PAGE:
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Telehealth & TB

The Covid-19 lockdowns significantly shifted perspectives on telehealth, forcing providers, patients and payers to rethink the feasibility of this mode of care. Eliminating the need for nurses or patients to travel, the telehealth version of directly observed therapy (DOT), known as electronic DOT (eDOT), has been explored as a possible alternative to the more travel intensive treatment of in-person DOT.

Starting in July 2017, researchers began studying rates of adherence for in-person DOT compared with eDOT among 216 randomized patients treated for TB in New York City. Data was collected through April 2021 and shows eDOT was as effective as traditional DOT for observing medication ingestion. With completed doses for eDOT measuring 89.9% and for DOT 87.2%, eDOT easily clears the 10% noninferiority limit.

Researchers concluded, “This trial provides evidence supporting the efficacy of this digital adherence technology, and for the inclusion of electronic DOT in the standard of care.”

In addition to being effective in supporting medication adherence, eDOT creates significant logistical efficiencies and cost savings, based on results experienced by The DuPage County Health Department in Illinois. From January 2013 to December 2014, DuPage County Staff used smartphones and personal computers to provide an early form of eDOT.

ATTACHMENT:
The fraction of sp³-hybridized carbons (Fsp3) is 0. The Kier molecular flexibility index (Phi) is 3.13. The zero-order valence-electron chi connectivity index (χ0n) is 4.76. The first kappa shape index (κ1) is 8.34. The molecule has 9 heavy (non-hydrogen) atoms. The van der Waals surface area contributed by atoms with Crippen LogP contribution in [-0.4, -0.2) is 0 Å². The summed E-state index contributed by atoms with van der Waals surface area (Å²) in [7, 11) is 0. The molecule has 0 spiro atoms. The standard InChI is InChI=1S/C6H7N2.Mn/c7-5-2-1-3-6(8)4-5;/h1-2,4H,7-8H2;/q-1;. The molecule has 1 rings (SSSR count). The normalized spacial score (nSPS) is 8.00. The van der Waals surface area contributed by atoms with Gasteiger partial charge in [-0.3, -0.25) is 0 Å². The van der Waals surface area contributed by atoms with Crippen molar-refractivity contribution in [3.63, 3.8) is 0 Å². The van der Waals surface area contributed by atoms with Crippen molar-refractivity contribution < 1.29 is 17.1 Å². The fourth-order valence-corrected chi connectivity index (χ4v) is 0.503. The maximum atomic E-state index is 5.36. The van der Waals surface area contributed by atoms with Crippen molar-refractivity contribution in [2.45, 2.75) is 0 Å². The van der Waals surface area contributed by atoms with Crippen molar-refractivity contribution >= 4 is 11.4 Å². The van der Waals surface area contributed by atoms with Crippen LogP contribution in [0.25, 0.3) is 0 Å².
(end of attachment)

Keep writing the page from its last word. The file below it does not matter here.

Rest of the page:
As reported in High Impact Prevention: “Throughout the treatment course, eDOT patients saved an average of 9,499 travel miles. In total, the eDOT program saved 579 hours in staff time, representing $144,750 and $13,159 in travel miles/expenses (or $147,288 and $13,390, respectively, in 2016US$, or an average of $14,355/patient).”

The efficiencies created for TB treatment by eDOT/VDOT can be further expanded when health departments pair these tools with an electronic health record like ezEMRx. ezEMRx actually includes a telehealth component and automates workflows around documentation, monitoring and reporting.

Case managers open the patient’s record and all previous information is automatically populated, allowing them to spend less time on data entry and more time on counseling patients and building rapport, while reducing staff travel time allows them to satisfy more DOT care objectives.

At the department level, streamlined operations enable greater throughput, which in turn enables more revenue via state funding. That funding which can support hiring additional staff and satisfying more care objectives. Funds can also be channeled into bringing on more highly credentialed staff.

For example, nurse practitioners can work more closely with MDs, generating more billable services, which, again can support a wider mission.

Automation combined with eDOT can help support a virtuous cycle where more and more people can be treated and guided to better health.

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